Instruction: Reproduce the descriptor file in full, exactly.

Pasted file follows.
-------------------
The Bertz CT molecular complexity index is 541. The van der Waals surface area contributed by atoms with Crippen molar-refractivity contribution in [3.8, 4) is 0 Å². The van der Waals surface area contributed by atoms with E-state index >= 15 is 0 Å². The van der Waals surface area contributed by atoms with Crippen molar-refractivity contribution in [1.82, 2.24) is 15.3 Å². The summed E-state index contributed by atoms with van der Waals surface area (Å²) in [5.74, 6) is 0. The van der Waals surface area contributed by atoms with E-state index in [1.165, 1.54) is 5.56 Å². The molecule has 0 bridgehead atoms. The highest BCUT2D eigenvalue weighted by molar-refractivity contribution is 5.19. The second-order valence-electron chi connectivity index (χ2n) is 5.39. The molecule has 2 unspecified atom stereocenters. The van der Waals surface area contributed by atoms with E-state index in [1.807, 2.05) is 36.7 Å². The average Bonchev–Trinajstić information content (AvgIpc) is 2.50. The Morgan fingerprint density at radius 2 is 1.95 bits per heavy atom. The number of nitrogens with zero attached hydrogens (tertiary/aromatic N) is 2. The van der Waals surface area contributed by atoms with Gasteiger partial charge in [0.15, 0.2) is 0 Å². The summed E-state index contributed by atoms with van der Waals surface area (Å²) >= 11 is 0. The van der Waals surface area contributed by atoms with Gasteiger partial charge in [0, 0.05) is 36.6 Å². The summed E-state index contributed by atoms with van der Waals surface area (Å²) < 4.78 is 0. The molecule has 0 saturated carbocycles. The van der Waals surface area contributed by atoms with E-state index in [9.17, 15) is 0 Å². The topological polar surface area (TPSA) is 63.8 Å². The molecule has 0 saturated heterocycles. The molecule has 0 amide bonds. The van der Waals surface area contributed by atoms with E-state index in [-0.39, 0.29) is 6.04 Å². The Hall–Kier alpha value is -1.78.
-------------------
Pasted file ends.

The Bertz CT molecular complexity index is 541. The van der Waals surface area contributed by atoms with Crippen molar-refractivity contribution in [3.8, 4) is 0 Å². The van der Waals surface area contributed by atoms with E-state index >= 15 is 0 Å². The van der Waals surface area contributed by atoms with Crippen molar-refractivity contribution in [1.82, 2.24) is 15.3 Å². The summed E-state index contributed by atoms with van der Waals surface area (Å²) in [5.74, 6) is 0. The van der Waals surface area contributed by atoms with E-state index in [1.165, 1.54) is 5.56 Å². The molecule has 0 bridgehead atoms. The highest BCUT2D eigenvalue weighted by molar-refractivity contribution is 5.19. The second-order valence-electron chi connectivity index (χ2n) is 5.39. The molecule has 2 unspecified atom stereocenters. The van der Waals surface area contributed by atoms with E-state index in [1.807, 2.05) is 36.7 Å². The average Bonchev–Trinajstić information content (AvgIpc) is 2.50. The Morgan fingerprint density at radius 2 is 1.95 bits per heavy atom. The number of nitrogens with zero attached hydrogens (tertiary/aromatic N) is 2. The van der Waals surface area contributed by atoms with Gasteiger partial charge in [0.15, 0.2) is 0 Å². The summed E-state index contributed by atoms with van der Waals surface area (Å²) >= 11 is 0. The van der Waals surface area contributed by atoms with Gasteiger partial charge in [0, 0.05) is 36.6 Å². The summed E-state index contributed by atoms with van der Waals surface area (Å²) < 4.78 is 0. The molecule has 0 saturated carbocycles. The van der Waals surface area contributed by atoms with E-state index in [9.17, 15) is 0 Å². The topological polar surface area (TPSA) is 63.8 Å². The molecule has 0 saturated heterocycles. The molecule has 0 amide bonds. The van der Waals surface area contributed by atoms with E-state index in [-0.39, 0.29) is 6.04 Å². The Hall–Kier alpha value is -1.78.